- Aims: Circulating endothelial progenitor cells (EPC), involved in endothelial regeneration, neovascularisation, and determination of prognosis in cardiovascular disease can be characterised with functional assays or using immunofluorescence and flow cytometry. Combinations of markers, including CD34+KDR+ or CD133+KDR+, are used. This approach, however may not consider all characteristics of EPC. The lack of a standardised protocol with regards to reagents and gating strategies may account for the widespread inter-laboratory variations in quantification of EPC. We, therefore developed a novel protocol adapted from the standardised so-called ISHAGE protocol for enumeration of haematopoietic stem cells to enable comparison of clinical and laboratory data. Methods and Results: In 25 control subjects, 65 patients with coronary artery disease (CAD; 40 stable CAD, 25 acute coronary syndrome/acute myocardial infarction (ACS)), EPC were quantified using the following approach: Whole blood was incubated with CD45, KDR, and CD34. The ISHAGE sequential strategy was used, and finally, CD45dimCD34+ cells were quantified for KDR. A minimum of 100 CD34+ events were collected. For comparison, CD45+CD34+ and CD45-CD34+ were analysed simultaneously. The number of CD45dimCD34+KDR+ cells only were significantly higher in healthy controls compared to patients with CAD or ACS (p = 0.005 each, p<0.001 for trend). An inverse correlation of CD45dimCD34+KDR+ with disease activity (r = -0.475, p<0.001) was confirmed. Only CD45dimCD34+KDR+ correlated inversely with the number of diseased coronaries (r = -0.344; p<0.005). In a second study, a 4-week de-novo treatment of atorvastatin in stable CAD evoked an increase only of CD45dimCD34+KDR+ EPC (p<0.05). CD45+CD34+KDR+ and CD45-CD34+KDR+ were indifferent between the three groups. Conclusion: Our newly established protocol adopted from the standardised ISHAGE protocol achieved higher accuracy in EPC enumeration confirming previous findings with respect to the correlation of EPC with disease activity and the increase of EPC during statin therapy. The data of this study show the CD45dim fraction to harbour EPC.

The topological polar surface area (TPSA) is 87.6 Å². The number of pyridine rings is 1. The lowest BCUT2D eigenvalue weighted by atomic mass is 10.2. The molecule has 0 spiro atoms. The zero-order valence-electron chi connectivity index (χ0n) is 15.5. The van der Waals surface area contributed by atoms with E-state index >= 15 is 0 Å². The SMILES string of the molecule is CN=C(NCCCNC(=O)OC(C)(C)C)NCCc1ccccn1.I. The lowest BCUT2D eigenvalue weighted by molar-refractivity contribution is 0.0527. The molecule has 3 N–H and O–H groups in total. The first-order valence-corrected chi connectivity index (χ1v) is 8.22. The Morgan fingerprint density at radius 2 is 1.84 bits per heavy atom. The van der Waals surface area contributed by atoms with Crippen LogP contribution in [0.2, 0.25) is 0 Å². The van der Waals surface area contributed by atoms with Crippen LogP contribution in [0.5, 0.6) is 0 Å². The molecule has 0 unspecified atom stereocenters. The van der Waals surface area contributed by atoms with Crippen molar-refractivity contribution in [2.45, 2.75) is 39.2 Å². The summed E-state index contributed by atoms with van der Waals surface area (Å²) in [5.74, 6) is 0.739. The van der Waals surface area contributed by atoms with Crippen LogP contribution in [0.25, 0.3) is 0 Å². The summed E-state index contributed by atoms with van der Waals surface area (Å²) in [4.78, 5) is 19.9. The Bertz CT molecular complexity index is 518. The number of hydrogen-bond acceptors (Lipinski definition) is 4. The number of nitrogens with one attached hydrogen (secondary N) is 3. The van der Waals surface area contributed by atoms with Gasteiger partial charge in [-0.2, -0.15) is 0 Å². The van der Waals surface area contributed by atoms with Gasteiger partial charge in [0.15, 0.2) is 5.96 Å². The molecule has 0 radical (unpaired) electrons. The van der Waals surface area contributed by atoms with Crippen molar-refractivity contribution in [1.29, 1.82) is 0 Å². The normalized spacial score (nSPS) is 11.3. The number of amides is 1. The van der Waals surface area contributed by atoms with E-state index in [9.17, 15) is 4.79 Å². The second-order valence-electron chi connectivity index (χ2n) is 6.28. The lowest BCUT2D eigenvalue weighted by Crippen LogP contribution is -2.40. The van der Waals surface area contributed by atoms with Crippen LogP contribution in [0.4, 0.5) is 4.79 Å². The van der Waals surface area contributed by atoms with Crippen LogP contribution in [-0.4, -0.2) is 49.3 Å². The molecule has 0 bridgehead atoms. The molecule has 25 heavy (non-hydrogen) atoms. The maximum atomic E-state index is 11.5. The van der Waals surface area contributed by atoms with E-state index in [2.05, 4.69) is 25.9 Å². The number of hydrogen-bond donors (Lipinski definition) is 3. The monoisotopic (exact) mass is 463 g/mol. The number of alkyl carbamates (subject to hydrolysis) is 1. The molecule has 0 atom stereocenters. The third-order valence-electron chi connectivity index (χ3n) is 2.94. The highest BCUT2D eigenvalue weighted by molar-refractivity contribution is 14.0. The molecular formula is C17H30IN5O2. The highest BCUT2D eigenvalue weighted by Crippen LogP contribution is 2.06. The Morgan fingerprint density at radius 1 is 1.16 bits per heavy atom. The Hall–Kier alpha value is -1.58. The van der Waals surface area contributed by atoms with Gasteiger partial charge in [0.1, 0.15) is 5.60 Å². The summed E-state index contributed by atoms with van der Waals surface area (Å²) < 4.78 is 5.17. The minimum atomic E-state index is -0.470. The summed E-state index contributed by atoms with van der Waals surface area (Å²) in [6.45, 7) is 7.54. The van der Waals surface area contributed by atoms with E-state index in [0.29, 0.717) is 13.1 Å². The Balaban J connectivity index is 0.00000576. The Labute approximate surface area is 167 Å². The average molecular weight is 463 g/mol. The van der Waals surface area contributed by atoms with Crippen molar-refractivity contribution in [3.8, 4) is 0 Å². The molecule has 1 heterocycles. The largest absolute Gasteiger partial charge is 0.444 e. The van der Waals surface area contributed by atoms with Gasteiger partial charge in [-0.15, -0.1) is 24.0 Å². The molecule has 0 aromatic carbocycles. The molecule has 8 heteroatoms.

- Extended pancreas donor program : the EXPAND study rationale and study protocol (2013)